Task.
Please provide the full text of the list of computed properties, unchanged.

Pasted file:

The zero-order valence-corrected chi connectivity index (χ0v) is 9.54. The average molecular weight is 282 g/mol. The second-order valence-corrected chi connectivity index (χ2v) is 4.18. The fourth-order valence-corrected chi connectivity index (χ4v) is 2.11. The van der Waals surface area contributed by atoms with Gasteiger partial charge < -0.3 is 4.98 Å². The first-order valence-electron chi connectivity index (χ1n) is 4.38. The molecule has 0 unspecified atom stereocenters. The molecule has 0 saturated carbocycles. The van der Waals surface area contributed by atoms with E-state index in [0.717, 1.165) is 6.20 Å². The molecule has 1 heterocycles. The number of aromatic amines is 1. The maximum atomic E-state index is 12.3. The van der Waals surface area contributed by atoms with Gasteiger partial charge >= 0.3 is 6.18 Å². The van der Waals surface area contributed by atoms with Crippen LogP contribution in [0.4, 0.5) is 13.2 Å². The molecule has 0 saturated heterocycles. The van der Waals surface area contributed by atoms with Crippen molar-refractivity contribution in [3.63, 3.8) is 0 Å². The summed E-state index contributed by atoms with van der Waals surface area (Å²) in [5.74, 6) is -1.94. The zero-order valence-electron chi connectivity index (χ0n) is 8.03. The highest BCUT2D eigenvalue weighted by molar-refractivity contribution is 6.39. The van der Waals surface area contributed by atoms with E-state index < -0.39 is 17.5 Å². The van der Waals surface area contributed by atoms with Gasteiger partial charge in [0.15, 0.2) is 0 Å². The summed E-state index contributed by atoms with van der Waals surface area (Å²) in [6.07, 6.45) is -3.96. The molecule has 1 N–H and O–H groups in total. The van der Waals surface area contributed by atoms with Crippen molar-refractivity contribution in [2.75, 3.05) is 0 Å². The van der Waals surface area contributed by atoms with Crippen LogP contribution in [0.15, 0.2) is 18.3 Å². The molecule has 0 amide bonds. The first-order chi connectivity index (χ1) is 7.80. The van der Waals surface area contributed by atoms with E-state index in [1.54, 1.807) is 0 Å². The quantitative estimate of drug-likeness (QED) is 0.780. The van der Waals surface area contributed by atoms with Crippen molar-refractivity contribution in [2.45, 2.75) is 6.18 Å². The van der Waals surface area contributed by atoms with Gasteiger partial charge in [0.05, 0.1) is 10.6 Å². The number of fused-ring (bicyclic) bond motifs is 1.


The zero-order valence-corrected chi connectivity index (χ0v) is 9.54. The average molecular weight is 282 g/mol. The second-order valence-corrected chi connectivity index (χ2v) is 4.18. The fourth-order valence-corrected chi connectivity index (χ4v) is 2.11. The van der Waals surface area contributed by atoms with Gasteiger partial charge < -0.3 is 4.98 Å². The first-order valence-electron chi connectivity index (χ1n) is 4.38. The molecule has 0 unspecified atom stereocenters. The molecule has 0 saturated carbocycles. The van der Waals surface area contributed by atoms with E-state index in [0.717, 1.165) is 6.20 Å². The molecule has 1 heterocycles. The number of aromatic amines is 1. The maximum atomic E-state index is 12.3. The van der Waals surface area contributed by atoms with Gasteiger partial charge >= 0.3 is 6.18 Å². The van der Waals surface area contributed by atoms with Crippen LogP contribution in [0.4, 0.5) is 13.2 Å². The molecule has 0 saturated heterocycles. The van der Waals surface area contributed by atoms with Crippen molar-refractivity contribution in [3.63, 3.8) is 0 Å². The summed E-state index contributed by atoms with van der Waals surface area (Å²) in [5.74, 6) is -1.94. The zero-order valence-electron chi connectivity index (χ0n) is 8.03. The highest BCUT2D eigenvalue weighted by molar-refractivity contribution is 6.39. The van der Waals surface area contributed by atoms with E-state index < -0.39 is 17.5 Å². The van der Waals surface area contributed by atoms with Gasteiger partial charge in [0.15, 0.2) is 0 Å². The summed E-state index contributed by atoms with van der Waals surface area (Å²) in [6.07, 6.45) is -3.96. The molecule has 1 N–H and O–H groups in total. The van der Waals surface area contributed by atoms with Crippen molar-refractivity contribution in [2.75, 3.05) is 0 Å². The van der Waals surface area contributed by atoms with Crippen LogP contribution in [0.15, 0.2) is 18.3 Å². The molecule has 0 amide bonds. The first-order chi connectivity index (χ1) is 7.80. The van der Waals surface area contributed by atoms with E-state index in [1.54, 1.807) is 0 Å². The quantitative estimate of drug-likeness (QED) is 0.780. The van der Waals surface area contributed by atoms with Crippen molar-refractivity contribution in [2.45, 2.75) is 6.18 Å². The van der Waals surface area contributed by atoms with Gasteiger partial charge in [0.05, 0.1) is 10.6 Å². The number of fused-ring (bicyclic) bond motifs is 1.